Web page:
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Operation: Black Widow

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Being the 'old lady' in a motorcycle gang had its perks; Lucia Vega got free beer, had a badass biker boyfriend, and lived for free in a trailer in the middle of the desert with said badass biker boyfriend. She didn't have her own bike, but that was okay, because she'd rather just cling onto him as he drove, anyway. She'd live for that fearless feeling that rides with him gave her, like only the two of them could conquer everything and anything with the adrenaline pumping like a second blood through their veins and the sun beating down on their skin.

It also had its downsides, and quite a lot of them, too, so much so that they seemed to outweigh the perks. As the 'old lady', Lucia was only known as such by the other members, and that was it. Hardly anyone knew her name besides her boyfriend, Robbie, which allowed for a great deal of overshadowing, and Robbie racking up all the credit for doing things Lucia had been responsible for.

Deals had gone wrong, and the wrong people showed up with their guards down. Lucia was always the one with the gun, but Robbie never thought she was capable of firing it, so he'd take it from her and later take credit for the goons he'd picked off with it. She thinks he must know deep down that without her, everyone there would've gotten snuffed, but he refuses to admit it. He must also know that this overshadowing has become a pattern of sorts, but he never did anything about it - he only soaked in the positive attention it brought him and expected his girlfriend to parade him on her shoulders, too.

At a loss, Lucia confided in her old ULSA roommate, Taylor, in Vespucci Beach, where she'd lived before moving in with Robbie. She told her how much she hated that no one knew her name, how much she hated being bullied into doing meth, how much she hated that the crew was nothing like how it had appeared five years ago, how much she hated the fact that her ‘no’ wasn’t acknowledged if it wasn’t spoken through Robbie’s mouth, and, more importantly of all, how much she hated being the little pretty corsage wrapped around Robbie’s wrist; because no one really cared about it beyond the fact that it was nice to look at. She resonated with an accessory, an inanimate object, more than she probably should've.

And with her wisdom and experience from her explicit line of work permeating through her advice, Taylor said to her friend, "Well, if you treat yourself like an accessory, girl, they're going to treat you like one, too."

It all made so much sense that she didn’t even have to say anything else. As a stripper and a call girl, she faced the brunt of every predominantly male-instated struggle encircling all women - rape culture, objectification, and slut shaming, among many others, so of course she’d give pretty sound advice since she knew what she was talking about.

So, Lucia decided she was done being a man’s pretty little corsage. She was going to be her own goddamn corsage. She would march - well, not literally, she would drive - back to Stab City and demand she not go unrecognized.

And damn, if she didn't demand. That night, the cold desert wind swept through the open window of the trailer she’d shared with Robbie, but the red hot rage burning through her limbs chased the chill away. Every ounce of bottled-up anger inside her burst, and each scathing word she spat upon Robbie’s face was like an individual shard of the glass in which it was kept. She could still see his wounded face, bleeding not with blood but tears and cold sweat, and she could still feel the hollowness inside her that the rage had eventually ebbed away to.

That was the first night they'd both slept alone, and that's how she knew it was over. If they had a fight, they'd usually suck it up after sundown, but there was no sucking this one up. Lucia was finally spitting it out.

Thankfully, Robbie had decided to stay in his friend Garry's trailer, leaving Lucia the trailer they'd once shared. She'd have no place else to stay if he hadn't done that, because she would never ask people she barely knew if she could crash on their couches indefinitely. Besides this, and besides the questions and rumors swirling around, everything was surprisingly normal around Stab City. Nothing was going on other than drama between Johnny and his old lady, which was usually ongoing anyway. For weeks, Stab City was filled with pot-bellied members sitting out in the sun by day and cooking batches of meth at night, with the occasional live show at The Range, and for weeks, Robbie was ignoring Lucia.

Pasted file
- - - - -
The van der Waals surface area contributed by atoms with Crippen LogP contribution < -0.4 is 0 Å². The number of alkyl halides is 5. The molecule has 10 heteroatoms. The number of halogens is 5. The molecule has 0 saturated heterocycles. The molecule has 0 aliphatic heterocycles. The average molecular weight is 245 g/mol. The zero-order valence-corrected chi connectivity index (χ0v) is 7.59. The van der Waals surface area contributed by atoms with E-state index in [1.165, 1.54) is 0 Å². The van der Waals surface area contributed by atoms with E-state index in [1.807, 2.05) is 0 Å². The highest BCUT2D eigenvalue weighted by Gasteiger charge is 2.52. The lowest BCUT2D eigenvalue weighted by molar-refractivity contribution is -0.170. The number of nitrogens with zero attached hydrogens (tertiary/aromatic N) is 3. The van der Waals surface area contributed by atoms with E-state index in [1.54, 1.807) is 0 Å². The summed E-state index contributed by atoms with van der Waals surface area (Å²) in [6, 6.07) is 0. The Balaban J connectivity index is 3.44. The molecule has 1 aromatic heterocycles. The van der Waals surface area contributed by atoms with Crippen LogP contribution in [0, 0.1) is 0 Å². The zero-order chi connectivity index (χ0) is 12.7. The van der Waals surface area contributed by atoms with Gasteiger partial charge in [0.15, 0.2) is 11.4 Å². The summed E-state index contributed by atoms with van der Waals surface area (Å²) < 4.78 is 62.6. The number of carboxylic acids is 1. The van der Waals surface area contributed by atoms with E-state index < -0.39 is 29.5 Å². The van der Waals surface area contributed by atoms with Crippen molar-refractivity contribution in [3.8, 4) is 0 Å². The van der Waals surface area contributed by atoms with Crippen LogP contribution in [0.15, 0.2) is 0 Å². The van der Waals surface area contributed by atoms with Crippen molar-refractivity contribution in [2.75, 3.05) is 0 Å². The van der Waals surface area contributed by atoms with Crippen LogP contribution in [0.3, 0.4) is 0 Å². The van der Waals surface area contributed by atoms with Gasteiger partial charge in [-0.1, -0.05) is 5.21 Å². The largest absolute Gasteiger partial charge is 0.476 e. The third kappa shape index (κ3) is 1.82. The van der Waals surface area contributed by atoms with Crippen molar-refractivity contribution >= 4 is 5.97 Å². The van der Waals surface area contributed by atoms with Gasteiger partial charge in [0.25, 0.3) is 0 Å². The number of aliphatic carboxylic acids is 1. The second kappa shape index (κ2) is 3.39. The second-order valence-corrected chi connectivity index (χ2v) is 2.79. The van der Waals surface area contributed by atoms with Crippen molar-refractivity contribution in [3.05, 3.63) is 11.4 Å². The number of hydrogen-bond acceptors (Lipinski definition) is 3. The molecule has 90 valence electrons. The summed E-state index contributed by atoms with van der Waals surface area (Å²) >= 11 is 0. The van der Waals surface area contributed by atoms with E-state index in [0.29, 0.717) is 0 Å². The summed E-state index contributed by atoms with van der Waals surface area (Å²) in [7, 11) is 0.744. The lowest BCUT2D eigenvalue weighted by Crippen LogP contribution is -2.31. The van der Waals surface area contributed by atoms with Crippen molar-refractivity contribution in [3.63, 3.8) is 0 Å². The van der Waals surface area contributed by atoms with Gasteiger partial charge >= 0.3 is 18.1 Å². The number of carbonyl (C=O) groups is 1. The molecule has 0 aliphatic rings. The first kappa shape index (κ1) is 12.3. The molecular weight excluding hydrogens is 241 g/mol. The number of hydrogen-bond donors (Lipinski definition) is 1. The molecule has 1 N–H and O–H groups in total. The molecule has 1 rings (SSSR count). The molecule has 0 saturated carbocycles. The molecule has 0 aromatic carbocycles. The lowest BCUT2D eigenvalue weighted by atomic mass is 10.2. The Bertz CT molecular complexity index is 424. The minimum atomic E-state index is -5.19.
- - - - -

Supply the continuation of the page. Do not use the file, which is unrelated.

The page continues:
Then, they left for the Love Fist reunion show at Tequi-La-La last Thursday at midnight, obviously not together. Lucia had planned to stay at Taylor's for the weekend and go back on Monday, but on Sunday, a number with a Senora Desert area code had texted her with plans for a memorial service on Tuesday at noon. It was from Garry, a fellow member of the crew and a friend of Robbie’s, and it was the first time in five years that anybody in the crew other than Robbie had called her by her name.

That wasn't the only thing in the message that shocked her. It was the fact that, over the weekend that she and Robbie were gone, a two-night massacre had taken place, claiming the lives of what was believed to be over 50 members.

Now, here she stands, watching the final crudely-built coffin drift off to sea as the waves slosh at her combat boots. Some remaining members stare solemnly after it, and others begin to trudge back to the headquarters, back to their bikes. None of them utter a single word. Almost all of them cry.


Some, like the most 'masculine' ones, are fighting back tears, but their emotions soon get the better of them. Some are full-on sobbing. Some are sniveling and snorting and dripping snot like beaten children. But Lucia's eyes are drier than the desert air.

Instead of crying, she's fully conscious of every single bead of sweat rolling down her skin, as if her body wants to make up for the tears she was not shedding. Sure, being brutally murdered by a pissy psychopath is a pretty gruesome way to go - especially if you were in one of the trailers that had exploded, like on the second night - and it was sad that this many members left so many who cared about them behind, but was it selfish that because they each never truly cared about her, she did not feel as impacted by their passing? It sounded selfish in her head. Perhaps it was. But, on the other hand, perhaps it wasn't. How could anyone expect her to cue the waterworks for people who hadn't known her name was anything but 'Robbie's Old Lady'? She only attended the service out of the goodness of her naive little heart, and, seeing that this crew has almost literally gone to Hell, she figures there's no point in trying to make herself a part of it any longer. This will be the last time any of these people would see her, but she hardly thinks they'd care, or even notice. Especially not Robbie.